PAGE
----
A senior Australian cabinet minister on Monday dropped a high-profile defamation suit against public broadcaster ABC over its publication of rape allegations that helped spark nationwide protests.
In February, the ABC reported allegations that an unnamed senior government minister had raped a 16-year-old girl in 1988.
As online speculation mounted over the man's identity, then Attorney General Christian Porter outed himself as the subject of the article.
He denied the allegations but was demoted by Prime Minister Scott Morrison and took extended mental health leave amid widespread public anger.
The woman died last June, reportedly by suicide.
In a statement released Monday, the ABC said Porter had "decided to discontinue his defamation action" and no damages would be paid.
The article will remain online, but with a new editor's note that states the ABC "did not intend to suggest that Mr Porter had committed the criminal offences alleged".
"The ABC did not contend that the serious accusations could be substantiated to the applicable legal standard – criminal or civil," the note continues.
"However, both parties accept that some readers misinterpreted the article as an accusation of guilt against Mr Porter. That reading, which was not intended by the ABC, is regretted."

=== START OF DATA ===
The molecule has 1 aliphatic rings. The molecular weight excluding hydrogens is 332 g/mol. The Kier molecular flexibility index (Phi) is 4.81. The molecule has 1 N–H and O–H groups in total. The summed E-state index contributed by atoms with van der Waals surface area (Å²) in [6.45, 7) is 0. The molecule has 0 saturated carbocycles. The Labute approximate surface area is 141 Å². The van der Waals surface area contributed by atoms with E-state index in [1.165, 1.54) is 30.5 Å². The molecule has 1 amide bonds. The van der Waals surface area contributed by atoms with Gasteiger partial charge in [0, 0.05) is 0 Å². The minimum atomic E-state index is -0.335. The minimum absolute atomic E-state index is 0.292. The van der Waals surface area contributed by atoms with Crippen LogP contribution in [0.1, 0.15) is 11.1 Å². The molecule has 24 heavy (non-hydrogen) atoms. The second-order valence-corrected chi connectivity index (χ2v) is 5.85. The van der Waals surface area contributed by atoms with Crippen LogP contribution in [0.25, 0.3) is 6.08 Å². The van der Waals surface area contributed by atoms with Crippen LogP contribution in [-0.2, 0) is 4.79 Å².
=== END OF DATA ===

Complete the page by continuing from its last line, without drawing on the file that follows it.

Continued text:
Porter, now minister for industry, science and technology, claimed the broadcaster's statement amounted to a "humiliating backdown by the ABC".
"I do not think this article should ever have been printed and published in the way it was," he told reporters in Sydney.
"It was sensationalist, one-sided, unfair and it is the sort of reporting that any Australian can be subject to unless people stand up to it."
The settlement means the case will no longer go to trial, in what was shaping up to be a lengthy and expensive exercise.
While Porter said any financial terms were "confidential", the ABC's communications department said that "the only costs that the ABC will be paying are the mediation costs".
The accusations emerged just weeks after a young government staffer alleged she was raped by a colleague in parliament in 2019 and failed by her bosses when she reported the incident.
A litany of other sex abuse and harassment complaints followed -- from a staff member photographed masturbating on an MP's desk, to a state MP being accused of raping a sex worker, to another MP apologising for harassing women online.
The cases spurred protests across Australia, with tens of thousands of women taking to the streets to call for gender equality and an end to sexual violence.
Porter on Monday said he plans to stand for re-election when the national vote is held within the next 12 months.